And late in the month, the council joined several other Bay Area cities in opposition to a controversial plan by the California Department of Agriculture to use aerial pesticide urban spraying to eradicate the Light Brown Apple Moth. The controversy spread, and late in June, the Planet reported that “after months of local government and citizen condemnation from Monterey to the East Bay of the state’s proposed plan to spray by air to disrupt the reproduction of the light brown apple moth, with anti-spray bills moving rapidly through the state legislature and with lawsuits temporarily tying up the spray program in two counties,” California Secretary of Agriculture A. J. Kawamura announced plans to call off the aerial spraying and substitute the plan with the release of sterile moths to drive the apple moths into extinction.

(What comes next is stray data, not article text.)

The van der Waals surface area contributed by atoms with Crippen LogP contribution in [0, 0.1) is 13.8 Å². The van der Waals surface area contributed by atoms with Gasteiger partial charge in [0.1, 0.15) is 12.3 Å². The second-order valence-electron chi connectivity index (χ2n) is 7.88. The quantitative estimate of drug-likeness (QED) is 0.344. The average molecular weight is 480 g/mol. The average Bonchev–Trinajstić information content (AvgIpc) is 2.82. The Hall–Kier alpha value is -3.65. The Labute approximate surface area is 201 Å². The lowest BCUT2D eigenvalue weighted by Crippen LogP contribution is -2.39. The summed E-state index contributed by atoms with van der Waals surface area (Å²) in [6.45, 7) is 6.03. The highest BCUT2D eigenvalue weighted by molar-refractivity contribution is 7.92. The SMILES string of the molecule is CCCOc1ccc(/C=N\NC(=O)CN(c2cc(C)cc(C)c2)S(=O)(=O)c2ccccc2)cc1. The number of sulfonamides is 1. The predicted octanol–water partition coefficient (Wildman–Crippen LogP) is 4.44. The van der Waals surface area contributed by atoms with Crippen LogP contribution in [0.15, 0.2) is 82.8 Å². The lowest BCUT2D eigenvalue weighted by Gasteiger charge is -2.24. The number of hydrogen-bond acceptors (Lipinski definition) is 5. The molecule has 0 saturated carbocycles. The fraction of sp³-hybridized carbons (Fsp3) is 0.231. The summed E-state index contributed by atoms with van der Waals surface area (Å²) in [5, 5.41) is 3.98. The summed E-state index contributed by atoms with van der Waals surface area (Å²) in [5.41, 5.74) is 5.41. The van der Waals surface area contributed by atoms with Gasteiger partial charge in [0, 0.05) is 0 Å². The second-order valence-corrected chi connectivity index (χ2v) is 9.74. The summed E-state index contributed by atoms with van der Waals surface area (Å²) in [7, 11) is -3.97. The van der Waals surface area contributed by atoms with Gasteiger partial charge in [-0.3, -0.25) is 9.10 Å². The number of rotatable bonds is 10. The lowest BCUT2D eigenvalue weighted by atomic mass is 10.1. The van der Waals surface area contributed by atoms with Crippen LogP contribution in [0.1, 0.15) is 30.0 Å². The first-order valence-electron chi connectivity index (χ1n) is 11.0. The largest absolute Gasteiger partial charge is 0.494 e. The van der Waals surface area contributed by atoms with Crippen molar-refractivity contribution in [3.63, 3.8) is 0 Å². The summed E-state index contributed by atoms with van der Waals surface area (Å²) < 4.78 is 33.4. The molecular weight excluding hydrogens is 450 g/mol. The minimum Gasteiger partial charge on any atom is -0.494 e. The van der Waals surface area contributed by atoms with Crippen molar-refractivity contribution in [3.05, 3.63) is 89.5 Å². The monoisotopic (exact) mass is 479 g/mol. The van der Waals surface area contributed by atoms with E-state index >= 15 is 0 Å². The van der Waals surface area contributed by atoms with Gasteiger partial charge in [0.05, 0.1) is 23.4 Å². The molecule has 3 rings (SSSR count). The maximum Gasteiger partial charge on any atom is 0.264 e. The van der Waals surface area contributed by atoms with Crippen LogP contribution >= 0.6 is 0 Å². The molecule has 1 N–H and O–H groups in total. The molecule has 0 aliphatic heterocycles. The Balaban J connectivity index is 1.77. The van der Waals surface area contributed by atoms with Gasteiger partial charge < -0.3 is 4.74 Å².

In March came the first reports of the effects of the growing national recession on the City of Berkeley’s finances. City Manager Phil Kamlarz informed the Council that with “property-based revenue tanking,” while the city’s budget was balanced at the midyear point of the ‘07-’08 fiscal year and no layoffs or program cuts were on the horizon, there would be no new city services envisioned unless residents authorized new taxes to pay for them, and Berkeley could face a $1.6 million budget deficit by 2011.
Late in the month, the Council began discussions on proposed revenue increase ballot measures to put on the November ballot, but delayed a final decision pending an April David Binder poll designed to determine what services Berkeley taxpayers were willing to pay more money for, and how high the increases should be.